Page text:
Dear Abby: I’m depressed over a loss, but mom says I shouldn’t be
Mother says that because her daughter has a boyfriend, there’s no reason she should be despondent about the death of her twin.
DEAR ABBY: I have had a serious boyfriend for six months. He’s wonderful, a dream come true. But I find myself more depressed and suicidal than ever. Mom tells me I don’t have any reason to be depressed since I have a boyfriend. It’s like she thinks I have no right to still be despondent over my twin’s death because I now have a significant other.
My eating disorder and self-harm have gotten worse, too. I feel like I’m holding in so much sadness I’m not allowed to show that I’m turning it all inward in self-destructive ways. Although I love my boyfriend, I almost feel like breaking up just so everyone won’t expect me to be Pollyanna anymore. The third anniversary of my twin’s suicide is coming, which is making everything more unbearable. I just don’t know what to do. I just want to disappear. — THINGS AREN’T OK
DEAR THINGS: If your mother truly believes a death in the family (particularly a twin!) is something that can be “fixed” by having a boyfriend, she is deluding herself. You need professional help and right away. There are support groups for survivors of a family member’s suicide, and you are three years overdue for finding one. I urge you to contact the American Foundation for Suicide Prevention. Someone there can help you to locate a support group for the survivors of a loved one’s suicide. To find them, go online to afsp.org.
If you are feeling suicidal, call the National Suicide Prevention Lifeline and tell a counselor about what’s going on. If you do, you can be directed to a licensed therapist in your community who can help. The toll-free number to call is (800) 273-8255. PLEASE do not put it off.
DEAR ABBY: My daughter and I have been estranged on and off for many years, most recently for the last 22 months. At that time, she angrily took her 8-year-old daughter and left our home, where she had been living since another eviction. She said she was going to tell everyone I kicked her out. Then she blocked me on Facebook and removed my access to my granddaughter’s classroom progress reports and my name from the school emergency card.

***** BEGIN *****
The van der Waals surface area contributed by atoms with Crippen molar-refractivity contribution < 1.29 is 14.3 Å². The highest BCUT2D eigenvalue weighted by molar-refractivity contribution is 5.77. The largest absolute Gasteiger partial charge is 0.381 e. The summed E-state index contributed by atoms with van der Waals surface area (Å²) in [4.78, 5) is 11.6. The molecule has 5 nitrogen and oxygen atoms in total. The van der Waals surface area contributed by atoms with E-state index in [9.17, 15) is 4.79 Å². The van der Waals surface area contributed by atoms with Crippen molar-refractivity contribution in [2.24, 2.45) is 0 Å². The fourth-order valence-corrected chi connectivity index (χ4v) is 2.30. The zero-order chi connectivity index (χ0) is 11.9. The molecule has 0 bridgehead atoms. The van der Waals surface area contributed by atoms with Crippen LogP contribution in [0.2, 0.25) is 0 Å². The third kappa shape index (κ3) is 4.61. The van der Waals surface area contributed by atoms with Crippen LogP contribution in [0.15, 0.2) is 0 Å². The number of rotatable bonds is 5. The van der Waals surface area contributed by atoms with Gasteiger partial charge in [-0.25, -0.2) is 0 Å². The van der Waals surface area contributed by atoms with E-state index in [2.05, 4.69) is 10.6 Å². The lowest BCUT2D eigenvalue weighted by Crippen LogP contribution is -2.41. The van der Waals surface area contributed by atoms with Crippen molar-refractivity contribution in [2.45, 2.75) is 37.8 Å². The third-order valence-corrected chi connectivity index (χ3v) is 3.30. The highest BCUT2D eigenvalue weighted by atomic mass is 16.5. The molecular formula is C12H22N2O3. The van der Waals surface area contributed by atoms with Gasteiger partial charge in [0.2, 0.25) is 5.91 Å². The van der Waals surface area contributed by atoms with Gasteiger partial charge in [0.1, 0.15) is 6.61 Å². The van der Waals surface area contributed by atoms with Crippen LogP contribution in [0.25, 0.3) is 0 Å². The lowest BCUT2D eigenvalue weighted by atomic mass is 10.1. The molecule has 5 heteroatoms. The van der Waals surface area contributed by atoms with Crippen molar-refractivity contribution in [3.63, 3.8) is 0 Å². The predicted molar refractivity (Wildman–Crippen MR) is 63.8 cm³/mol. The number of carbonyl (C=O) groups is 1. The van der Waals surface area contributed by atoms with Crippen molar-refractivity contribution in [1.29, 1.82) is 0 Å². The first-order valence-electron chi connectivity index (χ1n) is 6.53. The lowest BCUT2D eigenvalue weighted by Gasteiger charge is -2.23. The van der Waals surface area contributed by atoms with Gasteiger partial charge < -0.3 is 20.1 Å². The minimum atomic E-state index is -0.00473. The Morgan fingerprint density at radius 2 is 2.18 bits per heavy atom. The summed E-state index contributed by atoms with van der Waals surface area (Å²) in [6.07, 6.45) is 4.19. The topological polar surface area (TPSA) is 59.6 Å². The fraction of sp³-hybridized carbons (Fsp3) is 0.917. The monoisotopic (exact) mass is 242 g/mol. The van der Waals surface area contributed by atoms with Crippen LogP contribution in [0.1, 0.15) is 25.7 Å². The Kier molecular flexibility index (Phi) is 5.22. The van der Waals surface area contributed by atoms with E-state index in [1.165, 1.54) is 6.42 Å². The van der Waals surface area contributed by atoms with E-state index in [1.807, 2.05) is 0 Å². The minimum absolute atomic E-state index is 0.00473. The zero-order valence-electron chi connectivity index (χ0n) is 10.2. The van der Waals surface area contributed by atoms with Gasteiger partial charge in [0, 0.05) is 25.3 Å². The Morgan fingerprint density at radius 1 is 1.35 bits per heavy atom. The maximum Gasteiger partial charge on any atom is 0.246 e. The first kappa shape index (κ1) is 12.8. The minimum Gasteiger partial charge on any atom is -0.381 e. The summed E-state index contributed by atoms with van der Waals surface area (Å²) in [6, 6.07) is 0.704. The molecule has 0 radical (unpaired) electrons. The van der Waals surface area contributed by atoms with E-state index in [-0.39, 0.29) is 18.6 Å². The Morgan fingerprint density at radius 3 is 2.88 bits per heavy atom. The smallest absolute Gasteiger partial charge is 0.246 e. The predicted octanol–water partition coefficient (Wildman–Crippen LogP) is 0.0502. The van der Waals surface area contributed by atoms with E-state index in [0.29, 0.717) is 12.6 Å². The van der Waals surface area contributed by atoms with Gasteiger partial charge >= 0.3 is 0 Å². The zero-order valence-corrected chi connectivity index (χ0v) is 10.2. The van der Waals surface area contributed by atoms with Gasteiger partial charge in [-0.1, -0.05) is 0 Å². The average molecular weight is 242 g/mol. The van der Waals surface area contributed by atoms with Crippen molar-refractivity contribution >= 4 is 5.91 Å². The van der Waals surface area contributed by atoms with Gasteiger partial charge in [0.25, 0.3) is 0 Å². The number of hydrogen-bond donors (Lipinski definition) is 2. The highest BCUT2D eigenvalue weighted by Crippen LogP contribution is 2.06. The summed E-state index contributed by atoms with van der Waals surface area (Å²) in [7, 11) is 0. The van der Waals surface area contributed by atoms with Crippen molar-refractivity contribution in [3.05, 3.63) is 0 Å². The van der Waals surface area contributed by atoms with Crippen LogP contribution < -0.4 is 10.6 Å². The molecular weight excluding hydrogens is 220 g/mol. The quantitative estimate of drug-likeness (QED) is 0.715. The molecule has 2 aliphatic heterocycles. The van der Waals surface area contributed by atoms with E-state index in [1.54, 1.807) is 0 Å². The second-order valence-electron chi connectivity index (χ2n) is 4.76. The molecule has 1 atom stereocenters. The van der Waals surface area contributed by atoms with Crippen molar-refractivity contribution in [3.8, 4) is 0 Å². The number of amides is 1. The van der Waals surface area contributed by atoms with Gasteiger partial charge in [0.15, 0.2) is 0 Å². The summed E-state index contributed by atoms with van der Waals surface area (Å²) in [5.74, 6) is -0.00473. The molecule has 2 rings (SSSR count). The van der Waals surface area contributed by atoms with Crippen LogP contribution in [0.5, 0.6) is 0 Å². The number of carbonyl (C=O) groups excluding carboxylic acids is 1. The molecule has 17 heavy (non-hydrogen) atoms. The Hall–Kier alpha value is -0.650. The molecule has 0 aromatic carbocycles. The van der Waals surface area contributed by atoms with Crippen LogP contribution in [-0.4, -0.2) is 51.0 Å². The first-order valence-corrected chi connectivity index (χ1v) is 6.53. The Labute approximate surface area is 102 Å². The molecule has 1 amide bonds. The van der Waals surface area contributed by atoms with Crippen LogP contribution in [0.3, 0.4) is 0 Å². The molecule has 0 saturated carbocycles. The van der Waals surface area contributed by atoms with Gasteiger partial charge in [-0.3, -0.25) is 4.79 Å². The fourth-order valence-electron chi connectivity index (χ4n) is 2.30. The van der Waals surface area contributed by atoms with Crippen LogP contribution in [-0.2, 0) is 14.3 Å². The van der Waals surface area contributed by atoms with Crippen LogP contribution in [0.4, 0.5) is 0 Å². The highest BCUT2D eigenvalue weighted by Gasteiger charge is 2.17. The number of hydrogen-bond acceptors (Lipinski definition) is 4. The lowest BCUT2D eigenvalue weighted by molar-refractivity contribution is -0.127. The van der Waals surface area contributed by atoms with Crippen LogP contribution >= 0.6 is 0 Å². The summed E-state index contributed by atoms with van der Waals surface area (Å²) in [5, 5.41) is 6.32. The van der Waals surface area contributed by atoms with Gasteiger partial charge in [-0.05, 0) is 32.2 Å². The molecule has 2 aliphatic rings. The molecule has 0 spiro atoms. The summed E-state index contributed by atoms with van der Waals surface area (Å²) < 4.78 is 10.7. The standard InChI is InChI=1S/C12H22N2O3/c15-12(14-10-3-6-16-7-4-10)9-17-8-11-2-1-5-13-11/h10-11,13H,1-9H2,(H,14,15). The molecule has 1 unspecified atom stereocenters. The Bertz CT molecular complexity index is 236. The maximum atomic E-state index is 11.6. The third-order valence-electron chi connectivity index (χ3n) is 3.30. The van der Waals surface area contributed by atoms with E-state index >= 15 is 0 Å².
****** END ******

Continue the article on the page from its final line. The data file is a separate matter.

I had no idea where they went. My poor granddaughter was in tears. She had been upset moving back in with us again, and told me she wished her mom would get a job so they could stay in one place for real.
After no contact, I have been told my daughter is being married. “Save the date” cards have gone out. I have no desire or intention of going to a wedding of someone who has spent half her life being cruel to me, lying, ignoring me, being jealous at her sister’s wedding and so on, with never an apology for her horrible behavior. She’s a Jekyll and Hyde.
We live in the same community, and I do all I can to avoid seeing her. I’m happy for her and delighted my granddaughter will finally have a bedroom of her own, but I have no intention of playing happy family to someone who regularly sharpens knives in my back. How do I answer any inquiries that may come up about the wedding? — CAN’T TAKE ANY MORE
DEAR CAN’T: Do not engage in a litany of complaints and accusations. You can get the message across to anyone who asks about the wedding by saying that you are not involved in the planning of the wedding and questions should be directed to your daughter. You do not have to discuss it further. It’s short and sweet and gets the message across.
Dear Abby is written by Abigail Van Buren, also known as Jeanne Phillips, and was founded by her mother, Pauline Phillips. Contact Dear Abby at www.DearAbby.com or P.O. Box 69440, Los Angeles, CA 90069.
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